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Got color? Polaroid Originals launches duochrome instant film

polaroid originals duochrome film launches
Polaroid Originals
After bringing back their iconic film camera, Polaroid is playing with color. On Friday, November 3, Polaroid Originals launched duochrome instant film.

Like black and white film, duochrome uses two main tones — but mixes one color with black instead. The result is an image with a bright pop of color and creative flair. The look is similar to shooting with a flash gel, but gets slightly different results and also doesn’t require that flash. Polaroid’s duotone film packs also trade the iconic white-framed border for a black frame.

Polaroid Originals is now offering duochrome film in pink and blue in the 600 format, which is compatible with the new OneStep 2 camera as well as older Polaroid 600 instant film cameras. The film sells for $20 for a pack of eight exposures.

“Each pack creates photos with bold contrasts, capturing the light and dark in every scene – perfect for creative flares and moments of passion,” Polaroid Originals wrote in an email to followers. “Not only that, they feature a new matte black frame for some added artistry.”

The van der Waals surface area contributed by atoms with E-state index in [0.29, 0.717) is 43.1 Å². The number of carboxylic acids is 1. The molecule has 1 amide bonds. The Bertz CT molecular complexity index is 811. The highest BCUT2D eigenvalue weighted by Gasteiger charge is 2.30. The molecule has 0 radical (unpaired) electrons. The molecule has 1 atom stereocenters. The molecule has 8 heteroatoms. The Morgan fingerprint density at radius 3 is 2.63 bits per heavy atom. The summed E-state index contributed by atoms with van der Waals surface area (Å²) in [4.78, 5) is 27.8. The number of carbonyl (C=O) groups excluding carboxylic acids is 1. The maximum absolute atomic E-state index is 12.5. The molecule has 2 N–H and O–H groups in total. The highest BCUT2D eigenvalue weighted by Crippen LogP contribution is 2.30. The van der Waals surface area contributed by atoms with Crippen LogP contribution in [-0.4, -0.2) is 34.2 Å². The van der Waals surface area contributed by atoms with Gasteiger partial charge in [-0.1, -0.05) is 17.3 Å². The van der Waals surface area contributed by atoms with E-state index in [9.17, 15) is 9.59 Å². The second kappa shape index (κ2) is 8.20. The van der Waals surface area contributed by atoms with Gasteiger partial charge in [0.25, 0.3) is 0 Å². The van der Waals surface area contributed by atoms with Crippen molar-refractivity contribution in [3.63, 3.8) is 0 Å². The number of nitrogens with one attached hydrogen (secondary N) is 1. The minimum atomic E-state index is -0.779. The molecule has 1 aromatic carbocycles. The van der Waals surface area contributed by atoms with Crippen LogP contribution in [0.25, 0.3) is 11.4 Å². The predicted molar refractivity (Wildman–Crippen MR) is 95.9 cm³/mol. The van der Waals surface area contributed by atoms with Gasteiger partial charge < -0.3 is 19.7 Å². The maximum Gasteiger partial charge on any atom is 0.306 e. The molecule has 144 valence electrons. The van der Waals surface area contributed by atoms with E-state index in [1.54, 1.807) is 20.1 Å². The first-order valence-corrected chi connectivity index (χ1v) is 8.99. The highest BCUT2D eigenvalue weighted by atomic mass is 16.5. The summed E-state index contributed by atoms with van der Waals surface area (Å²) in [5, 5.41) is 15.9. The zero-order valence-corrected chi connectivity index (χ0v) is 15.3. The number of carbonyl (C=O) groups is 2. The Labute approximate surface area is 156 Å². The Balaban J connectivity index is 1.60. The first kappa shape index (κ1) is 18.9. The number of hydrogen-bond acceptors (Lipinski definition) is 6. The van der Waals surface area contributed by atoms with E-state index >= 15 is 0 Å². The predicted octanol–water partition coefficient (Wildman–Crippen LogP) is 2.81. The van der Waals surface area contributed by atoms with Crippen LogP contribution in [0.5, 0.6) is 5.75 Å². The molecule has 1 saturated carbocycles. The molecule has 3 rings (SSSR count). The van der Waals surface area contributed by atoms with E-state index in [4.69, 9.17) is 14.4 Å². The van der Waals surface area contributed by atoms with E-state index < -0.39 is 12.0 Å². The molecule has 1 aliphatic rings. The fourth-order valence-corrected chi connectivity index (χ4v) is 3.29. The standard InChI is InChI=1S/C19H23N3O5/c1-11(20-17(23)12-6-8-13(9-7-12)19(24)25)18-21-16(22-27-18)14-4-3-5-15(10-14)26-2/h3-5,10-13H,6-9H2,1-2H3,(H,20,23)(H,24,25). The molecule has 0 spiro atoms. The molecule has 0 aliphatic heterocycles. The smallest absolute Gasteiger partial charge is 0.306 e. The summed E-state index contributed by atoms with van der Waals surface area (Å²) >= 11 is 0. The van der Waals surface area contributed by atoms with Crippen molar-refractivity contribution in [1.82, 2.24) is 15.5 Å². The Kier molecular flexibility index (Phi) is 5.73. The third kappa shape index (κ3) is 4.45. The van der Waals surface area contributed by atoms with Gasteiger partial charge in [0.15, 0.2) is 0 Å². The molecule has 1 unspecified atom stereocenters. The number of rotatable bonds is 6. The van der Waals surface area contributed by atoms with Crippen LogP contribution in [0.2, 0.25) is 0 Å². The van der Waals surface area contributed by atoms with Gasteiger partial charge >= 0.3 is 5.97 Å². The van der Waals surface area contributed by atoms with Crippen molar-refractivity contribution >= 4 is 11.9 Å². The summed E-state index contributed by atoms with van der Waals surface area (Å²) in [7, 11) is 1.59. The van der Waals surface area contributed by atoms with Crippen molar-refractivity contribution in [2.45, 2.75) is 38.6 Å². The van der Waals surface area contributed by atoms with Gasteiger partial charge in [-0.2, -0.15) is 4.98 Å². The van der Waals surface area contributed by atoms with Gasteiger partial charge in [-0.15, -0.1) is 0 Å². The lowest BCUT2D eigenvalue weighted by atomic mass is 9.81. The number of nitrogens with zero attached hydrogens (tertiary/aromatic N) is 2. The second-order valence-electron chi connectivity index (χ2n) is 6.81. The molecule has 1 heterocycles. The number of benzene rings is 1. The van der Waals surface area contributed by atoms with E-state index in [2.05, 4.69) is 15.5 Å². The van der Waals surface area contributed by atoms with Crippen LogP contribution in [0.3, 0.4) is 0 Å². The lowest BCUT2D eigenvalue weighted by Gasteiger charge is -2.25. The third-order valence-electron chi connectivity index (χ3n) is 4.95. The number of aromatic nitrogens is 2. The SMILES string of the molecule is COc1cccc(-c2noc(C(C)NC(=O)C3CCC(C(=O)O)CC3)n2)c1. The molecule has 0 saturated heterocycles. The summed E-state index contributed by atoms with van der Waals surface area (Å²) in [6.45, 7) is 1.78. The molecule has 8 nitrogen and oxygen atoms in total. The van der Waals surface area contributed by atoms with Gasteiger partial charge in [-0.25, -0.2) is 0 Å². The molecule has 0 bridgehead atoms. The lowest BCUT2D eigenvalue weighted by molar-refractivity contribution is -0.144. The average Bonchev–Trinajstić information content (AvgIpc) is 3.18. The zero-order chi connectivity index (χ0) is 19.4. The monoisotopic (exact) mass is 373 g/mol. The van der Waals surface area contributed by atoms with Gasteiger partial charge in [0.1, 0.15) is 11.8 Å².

Polaroid announced the new brand Polaroid Originals back in September after The Impossible Project, a company refurbishing old cameras and making film for those classic cameras, became a major shareholder and also purchased the last Polaroid film factory. The Impossible Project now re-directs to the Polaroid Originals website. That announcement also came with the OneStep 2, a classically inspired instant film camera with a few modern perks, like charging through USB.

The Impossible Project itself launched duochrome instant film over the summer, with options for pink, black yellow, orange, and red, which sells for about $30 for a pack of eight exposures. The version from Polaroid Originals doesn’t have as many colors, but sells for about $10 less.

2017 marks the 80th anniversary of the first Polaroid instant camera, and it’s only fitting to see the company return to those instant roots. While smartphones are replacing point-and-shoots, film is seeing a resurgence as an artistic tool for getting those vintage looks, trading that Instagram filter for an actual vintage camera. Instant film cameras allow for that creativity without the dark room. Like Polaroid’s digital cameras with a built-in printer, instant film is also popular for the ability to actually have a physical photo to hold instantly.

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